Talk:Requests for comment/Grid system

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My experiences[edit]

I (and the language engineering team) used the Foundation grid for building TUX (the new translation interface of Translate extension) as well as Universal Language Selector extension before that.

Having a grid simplifies and speeds up development work, at least when designs specifying the columns are available. And it was easy to start using it in existing extension.

We also run into some the problems mentioned in the proposal:

  • white-space sensitivity
  • cases where there was too little space for ui elements on smaller screen sizes.

This just means that using a grid doesn't solve everything automatically, you actually need to spend effort to test that the UI scales up and down properly and make it adapt. If some of these problems are solved in newer grid designs, even better.

Currently it is difficult to share grids. Currently Translate loads the grid from ULS extension, which is not pretty. Having a grid system in core would solve this dependency issue. It would also avoid the situation where many extensions are loading different, maybe even incompatible grid implementations.

--Nikerabbit (talk) 07:31, 3 September 2013 (UTC)

"If some of these problems are solved in newer grid designs, even better", in particular I think the proposal should help with the following:
  • Use of a common grid so those extensions that want to use a grid do not have to re-invent the wheel.
  • Responsive by default, making it easier to target multiple devices from the start.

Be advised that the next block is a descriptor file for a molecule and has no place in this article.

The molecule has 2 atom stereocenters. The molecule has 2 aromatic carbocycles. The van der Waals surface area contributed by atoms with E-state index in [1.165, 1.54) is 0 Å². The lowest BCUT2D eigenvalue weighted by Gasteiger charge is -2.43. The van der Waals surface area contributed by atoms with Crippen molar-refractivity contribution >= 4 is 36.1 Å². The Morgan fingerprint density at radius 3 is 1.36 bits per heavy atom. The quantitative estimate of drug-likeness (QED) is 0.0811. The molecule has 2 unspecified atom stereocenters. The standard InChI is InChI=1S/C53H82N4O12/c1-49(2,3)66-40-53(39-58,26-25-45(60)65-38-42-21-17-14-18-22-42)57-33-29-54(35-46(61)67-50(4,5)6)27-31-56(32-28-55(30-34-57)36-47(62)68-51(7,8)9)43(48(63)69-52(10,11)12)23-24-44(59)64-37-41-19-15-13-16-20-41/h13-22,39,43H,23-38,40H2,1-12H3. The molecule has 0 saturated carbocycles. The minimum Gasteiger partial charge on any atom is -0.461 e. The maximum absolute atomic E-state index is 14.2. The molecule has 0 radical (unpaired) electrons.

• Easier to override. One issue we commonly found is that we need to add some extra padding to elements that have the grid classes, leading to CSS rule precedence issues. the use of a system based on Less can also solve this, since you have more control extending classes. Pginer (talk) 14:51, 24 December 2013 (UTC)

Minimum sizes vs proportions?[edit]

Hmm, I'm not convinced by a proportional grid system; I generally care more about minimum sizes to fit the contents of some UI element.

I've found that proportional measurements are hugely problematic for responsive design, because a proportion that makes sense on a large desktop screen is complete nonsense on a small phone screen. For instance bug 53944 is caused by the interaction between 'width: 90%' and a horizontal margin conflicting on a small screen. If only the margin were used, it would have "just worked" on mobile.

Minimum sizes in em (most appropriate for text-oriented stuff) or px (most appropriate for stuff bounded by an image or other fixed-size item) can be specified in CSS.

In many cases you can combine proportional 'preference' with minimum/maximum sizes, so this might alleviate some cases though. --brion (talk) 23:36, 10 September 2013 (UTC)

"a proportion that makes sense on a large desktop screen is complete nonsense on a small phone screen" -- yes, this is right. Based on Pau's presentation about this at Tech Days though, I don't think he's suggesting defining proportions means you define the same proportions on all devices. What might be 1/3 on a laptop or tablet might need to be hidden entirely or increased/decreased depending on its priority, and for any grid to work you'd still need to define specific rules for a given interface about how it responds to changes in overall screen real estate. Correct? Steven Walling (WMF) • talk 06:36, 12 September 2013 (UTC)